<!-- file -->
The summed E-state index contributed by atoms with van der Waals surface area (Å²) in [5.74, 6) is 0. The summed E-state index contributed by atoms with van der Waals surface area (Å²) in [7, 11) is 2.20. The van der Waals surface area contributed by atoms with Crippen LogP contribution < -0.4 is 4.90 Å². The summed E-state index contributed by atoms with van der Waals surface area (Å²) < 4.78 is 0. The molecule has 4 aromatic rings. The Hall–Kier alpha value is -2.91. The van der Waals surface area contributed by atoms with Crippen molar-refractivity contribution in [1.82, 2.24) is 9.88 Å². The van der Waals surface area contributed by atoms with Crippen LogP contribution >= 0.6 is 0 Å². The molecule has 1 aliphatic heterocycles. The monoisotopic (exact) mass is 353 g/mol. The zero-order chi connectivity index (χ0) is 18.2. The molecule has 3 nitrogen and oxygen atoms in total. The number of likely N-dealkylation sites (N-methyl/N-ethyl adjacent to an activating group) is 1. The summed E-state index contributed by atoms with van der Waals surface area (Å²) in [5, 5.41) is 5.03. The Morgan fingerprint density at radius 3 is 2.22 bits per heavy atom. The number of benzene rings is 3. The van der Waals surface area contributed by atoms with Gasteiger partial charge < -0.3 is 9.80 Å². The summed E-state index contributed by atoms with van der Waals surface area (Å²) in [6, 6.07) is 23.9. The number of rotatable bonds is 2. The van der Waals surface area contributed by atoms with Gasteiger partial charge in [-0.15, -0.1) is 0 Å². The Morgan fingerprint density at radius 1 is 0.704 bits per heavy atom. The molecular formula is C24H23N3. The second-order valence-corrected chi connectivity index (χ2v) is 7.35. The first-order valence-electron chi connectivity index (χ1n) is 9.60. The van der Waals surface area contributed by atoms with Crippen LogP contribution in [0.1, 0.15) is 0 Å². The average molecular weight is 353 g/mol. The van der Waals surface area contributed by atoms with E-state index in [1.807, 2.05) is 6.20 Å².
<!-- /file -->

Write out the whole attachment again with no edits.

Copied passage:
The summed E-state index contributed by atoms with van der Waals surface area (Å²) in [5.74, 6) is 0. The summed E-state index contributed by atoms with van der Waals surface area (Å²) in [7, 11) is 2.20. The van der Waals surface area contributed by atoms with Crippen LogP contribution < -0.4 is 4.90 Å². The summed E-state index contributed by atoms with van der Waals surface area (Å²) < 4.78 is 0. The molecule has 4 aromatic rings. The Hall–Kier alpha value is -2.91. The van der Waals surface area contributed by atoms with Crippen molar-refractivity contribution in [1.82, 2.24) is 9.88 Å². The van der Waals surface area contributed by atoms with Crippen LogP contribution >= 0.6 is 0 Å². The molecule has 1 aliphatic heterocycles. The monoisotopic (exact) mass is 353 g/mol. The zero-order chi connectivity index (χ0) is 18.2. The molecule has 3 nitrogen and oxygen atoms in total. The number of likely N-dealkylation sites (N-methyl/N-ethyl adjacent to an activating group) is 1. The summed E-state index contributed by atoms with van der Waals surface area (Å²) in [5, 5.41) is 5.03. The Morgan fingerprint density at radius 3 is 2.22 bits per heavy atom. The number of benzene rings is 3. The van der Waals surface area contributed by atoms with Gasteiger partial charge < -0.3 is 9.80 Å². The summed E-state index contributed by atoms with van der Waals surface area (Å²) in [6, 6.07) is 23.9. The number of rotatable bonds is 2. The van der Waals surface area contributed by atoms with Gasteiger partial charge in [-0.15, -0.1) is 0 Å². The Morgan fingerprint density at radius 1 is 0.704 bits per heavy atom. The molecular formula is C24H23N3. The second-order valence-corrected chi connectivity index (χ2v) is 7.35. The first-order valence-electron chi connectivity index (χ1n) is 9.60. The van der Waals surface area contributed by atoms with Crippen LogP contribution in [0.1, 0.15) is 0 Å². The average molecular weight is 353 g/mol. The van der Waals surface area contributed by atoms with E-state index in [1.807, 2.05) is 6.20 Å².